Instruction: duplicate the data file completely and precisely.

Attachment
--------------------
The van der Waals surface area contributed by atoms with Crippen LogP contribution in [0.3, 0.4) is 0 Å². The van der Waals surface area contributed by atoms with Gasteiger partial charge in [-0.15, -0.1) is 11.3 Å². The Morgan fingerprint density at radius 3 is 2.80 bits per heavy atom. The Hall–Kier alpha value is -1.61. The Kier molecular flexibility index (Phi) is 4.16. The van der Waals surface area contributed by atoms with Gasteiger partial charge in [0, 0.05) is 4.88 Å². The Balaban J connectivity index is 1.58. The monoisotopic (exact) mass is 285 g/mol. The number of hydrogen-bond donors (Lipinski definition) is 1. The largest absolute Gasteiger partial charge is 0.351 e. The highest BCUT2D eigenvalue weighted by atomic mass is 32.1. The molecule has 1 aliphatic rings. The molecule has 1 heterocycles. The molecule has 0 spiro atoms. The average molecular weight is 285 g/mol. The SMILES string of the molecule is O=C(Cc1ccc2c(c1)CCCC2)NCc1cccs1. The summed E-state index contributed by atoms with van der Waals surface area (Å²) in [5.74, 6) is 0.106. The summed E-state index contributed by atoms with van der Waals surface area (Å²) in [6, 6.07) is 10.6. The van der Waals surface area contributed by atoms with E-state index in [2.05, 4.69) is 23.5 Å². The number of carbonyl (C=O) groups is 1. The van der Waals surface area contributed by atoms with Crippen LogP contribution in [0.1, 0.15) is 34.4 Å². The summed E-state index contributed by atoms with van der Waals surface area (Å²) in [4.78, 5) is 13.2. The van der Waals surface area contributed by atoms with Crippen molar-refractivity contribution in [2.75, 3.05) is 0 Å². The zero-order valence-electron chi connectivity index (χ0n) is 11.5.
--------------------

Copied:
The van der Waals surface area contributed by atoms with Crippen LogP contribution in [0.3, 0.4) is 0 Å². The van der Waals surface area contributed by atoms with Gasteiger partial charge in [-0.15, -0.1) is 11.3 Å². The Morgan fingerprint density at radius 3 is 2.80 bits per heavy atom. The Hall–Kier alpha value is -1.61. The Kier molecular flexibility index (Phi) is 4.16. The van der Waals surface area contributed by atoms with Gasteiger partial charge in [0, 0.05) is 4.88 Å². The Balaban J connectivity index is 1.58. The monoisotopic (exact) mass is 285 g/mol. The number of hydrogen-bond donors (Lipinski definition) is 1. The largest absolute Gasteiger partial charge is 0.351 e. The highest BCUT2D eigenvalue weighted by atomic mass is 32.1. The molecule has 1 aliphatic rings. The molecule has 1 heterocycles. The molecule has 0 spiro atoms. The average molecular weight is 285 g/mol. The SMILES string of the molecule is O=C(Cc1ccc2c(c1)CCCC2)NCc1cccs1. The summed E-state index contributed by atoms with van der Waals surface area (Å²) in [5.74, 6) is 0.106. The summed E-state index contributed by atoms with van der Waals surface area (Å²) in [6, 6.07) is 10.6. The van der Waals surface area contributed by atoms with E-state index in [2.05, 4.69) is 23.5 Å². The number of carbonyl (C=O) groups is 1. The van der Waals surface area contributed by atoms with Crippen LogP contribution in [0.1, 0.15) is 34.4 Å². The summed E-state index contributed by atoms with van der Waals surface area (Å²) in [4.78, 5) is 13.2. The van der Waals surface area contributed by atoms with Crippen molar-refractivity contribution in [2.75, 3.05) is 0 Å². The zero-order valence-electron chi connectivity index (χ0n) is 11.5.